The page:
articles | 30 January 2015

Cyprus can become maritime transport hub

Cyprus wants to boost its role as a regional maritime transport hub, building bridges between Europe, as the government speeds up plans to privatise its two main commercial ports.

Communications and Works Minister Marios Demetriades said at a conference organised by the Cyprus Ports Authority and the Public Works Department that “the transport sector is the backbone of the European economy,” adding that the development and gradual completion of the trans-European transport network is a top priority.

He said, in his speech, that building infrastructures in ports alone is not enough to raise the efficiency of the sea highways that connect Europe with regional states, but that also obstacles to trade and shipping should also be removed.

Demetriades added that Cyprus wants to see practical implementation of the highways of the sea, to enable the countries of North Africa and the Middle East to have a more direct and efficient access to the European Single Market.

This was also discussed during the visit to Cyprus of Egypt’s Transport Minister, Hany Dahy, with the agenda of the talks also including the prospects of a ferry link between Cyprus and Egypt, boosting cooperation in the field of shipping and any interest Cypriot contracting companies may have in transport projects in Egypt.

Dahy was also expected to visit the port of Limassol and the Cyprus Ports Authority.

Meanwhile, the CPA is expected to sign an agreement by the end of the year with an investor for the commercial use of Limassol port.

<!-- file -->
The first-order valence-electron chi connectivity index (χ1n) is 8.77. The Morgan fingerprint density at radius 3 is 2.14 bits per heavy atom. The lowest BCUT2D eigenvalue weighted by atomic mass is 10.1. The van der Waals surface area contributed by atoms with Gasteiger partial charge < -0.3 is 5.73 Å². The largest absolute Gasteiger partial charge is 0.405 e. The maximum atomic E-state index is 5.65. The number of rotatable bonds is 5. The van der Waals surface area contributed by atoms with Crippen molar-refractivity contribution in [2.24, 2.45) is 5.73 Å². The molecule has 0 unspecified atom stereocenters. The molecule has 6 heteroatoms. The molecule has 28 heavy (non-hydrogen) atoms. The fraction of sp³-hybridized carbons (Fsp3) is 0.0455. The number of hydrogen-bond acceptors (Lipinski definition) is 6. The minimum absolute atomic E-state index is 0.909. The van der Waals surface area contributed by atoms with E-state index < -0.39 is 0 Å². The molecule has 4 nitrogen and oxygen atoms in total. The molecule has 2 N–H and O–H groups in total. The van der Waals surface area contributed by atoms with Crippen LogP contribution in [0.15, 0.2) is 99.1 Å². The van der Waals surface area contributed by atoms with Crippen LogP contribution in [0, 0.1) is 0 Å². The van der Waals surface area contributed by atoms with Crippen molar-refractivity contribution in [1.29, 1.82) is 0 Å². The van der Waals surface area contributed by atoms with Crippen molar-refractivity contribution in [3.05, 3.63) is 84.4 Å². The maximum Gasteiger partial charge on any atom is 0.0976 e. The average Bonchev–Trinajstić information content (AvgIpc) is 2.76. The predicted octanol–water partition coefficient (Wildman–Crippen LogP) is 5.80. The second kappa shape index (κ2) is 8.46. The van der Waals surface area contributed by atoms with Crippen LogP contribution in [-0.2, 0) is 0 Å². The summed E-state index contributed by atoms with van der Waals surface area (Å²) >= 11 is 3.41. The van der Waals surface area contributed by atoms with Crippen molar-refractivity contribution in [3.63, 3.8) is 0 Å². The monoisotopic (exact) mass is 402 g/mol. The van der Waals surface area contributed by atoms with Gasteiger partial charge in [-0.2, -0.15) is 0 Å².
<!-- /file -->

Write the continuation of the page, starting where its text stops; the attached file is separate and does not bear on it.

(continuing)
The Authority’s Deputy Director General Anthi Cleridou briefed a delegation of technocrats from the Troika of international lenders on the progress achieved so far for the privatisation of the commercial activities of the port of Limassol.

Also present at the meeting was a representative of Rothschild Group, which is conducting a survey on the issue.

“Probably by the end of 2015, an agreement will be reached with the investor for the Limassol port”, Cleridou said.

Although the government has not yet decided whether to include the ports in its four-year roadmap for privatisation of state services, with the aim of raising €1.4 billion by 2018, the primary interest is to outsource some of the dock-side services and other administration to private investors and benefit from an annual rental fee.

However, progress at Larnaca port is very slow as the chosen investor, Zenon Consortium, has so far failed to raise the necessary funds that will transform the dilapidated docks and nearby marina into a premium-leisure marina andresort, while expanding the port facilities to accommodate the growing needs of the oil and gas exploration sector that is using the dockside facilities.

Larnaca port workers staged a 3-hour strike on Wednesday morning saying that the government has given Zenon too many extensions and that if the funds are not found, the Larnaca port and marina should be returned to the CPA.

Source: Financial Mirror

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